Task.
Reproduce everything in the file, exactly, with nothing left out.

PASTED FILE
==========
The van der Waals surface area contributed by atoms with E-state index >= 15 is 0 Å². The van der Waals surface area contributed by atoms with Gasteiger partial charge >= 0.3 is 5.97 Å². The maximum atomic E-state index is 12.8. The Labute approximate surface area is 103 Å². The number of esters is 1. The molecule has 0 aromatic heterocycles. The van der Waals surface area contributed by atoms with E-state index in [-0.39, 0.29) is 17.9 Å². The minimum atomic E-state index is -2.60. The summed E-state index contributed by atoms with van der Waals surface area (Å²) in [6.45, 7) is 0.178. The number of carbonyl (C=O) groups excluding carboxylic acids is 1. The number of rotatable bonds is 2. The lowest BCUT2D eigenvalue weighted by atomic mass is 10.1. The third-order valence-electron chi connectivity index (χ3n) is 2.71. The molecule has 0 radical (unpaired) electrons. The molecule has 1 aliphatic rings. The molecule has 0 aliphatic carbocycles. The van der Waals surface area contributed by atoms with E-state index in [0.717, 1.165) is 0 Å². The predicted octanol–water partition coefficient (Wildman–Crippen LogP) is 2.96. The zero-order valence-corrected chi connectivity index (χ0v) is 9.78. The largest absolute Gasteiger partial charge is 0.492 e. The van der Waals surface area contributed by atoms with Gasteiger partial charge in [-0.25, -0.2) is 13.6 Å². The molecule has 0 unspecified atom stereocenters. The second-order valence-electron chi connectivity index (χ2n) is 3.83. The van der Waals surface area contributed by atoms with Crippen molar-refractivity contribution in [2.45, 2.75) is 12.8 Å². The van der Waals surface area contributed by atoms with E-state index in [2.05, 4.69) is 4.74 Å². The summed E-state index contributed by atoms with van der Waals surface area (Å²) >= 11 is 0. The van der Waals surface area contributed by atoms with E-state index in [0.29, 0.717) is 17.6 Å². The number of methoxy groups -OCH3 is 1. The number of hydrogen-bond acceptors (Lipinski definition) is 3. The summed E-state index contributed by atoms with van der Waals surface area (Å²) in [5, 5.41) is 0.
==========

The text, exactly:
The van der Waals surface area contributed by atoms with E-state index >= 15 is 0 Å². The van der Waals surface area contributed by atoms with Gasteiger partial charge >= 0.3 is 5.97 Å². The maximum atomic E-state index is 12.8. The Labute approximate surface area is 103 Å². The number of esters is 1. The molecule has 0 aromatic heterocycles. The van der Waals surface area contributed by atoms with E-state index in [-0.39, 0.29) is 17.9 Å². The minimum atomic E-state index is -2.60. The summed E-state index contributed by atoms with van der Waals surface area (Å²) in [6.45, 7) is 0.178. The number of carbonyl (C=O) groups excluding carboxylic acids is 1. The number of rotatable bonds is 2. The lowest BCUT2D eigenvalue weighted by atomic mass is 10.1. The third-order valence-electron chi connectivity index (χ3n) is 2.71. The molecule has 0 radical (unpaired) electrons. The molecule has 1 aliphatic rings. The molecule has 0 aliphatic carbocycles. The van der Waals surface area contributed by atoms with E-state index in [0.717, 1.165) is 0 Å². The predicted octanol–water partition coefficient (Wildman–Crippen LogP) is 2.96. The zero-order valence-corrected chi connectivity index (χ0v) is 9.78. The largest absolute Gasteiger partial charge is 0.492 e. The van der Waals surface area contributed by atoms with Gasteiger partial charge in [-0.25, -0.2) is 13.6 Å². The molecule has 0 unspecified atom stereocenters. The second-order valence-electron chi connectivity index (χ2n) is 3.83. The van der Waals surface area contributed by atoms with Crippen molar-refractivity contribution in [2.45, 2.75) is 12.8 Å². The van der Waals surface area contributed by atoms with E-state index in [2.05, 4.69) is 4.74 Å². The summed E-state index contributed by atoms with van der Waals surface area (Å²) >= 11 is 0. The van der Waals surface area contributed by atoms with E-state index in [0.29, 0.717) is 17.6 Å². The number of methoxy groups -OCH3 is 1. The number of hydrogen-bond acceptors (Lipinski definition) is 3. The summed E-state index contributed by atoms with van der Waals surface area (Å²) in [5, 5.41) is 0.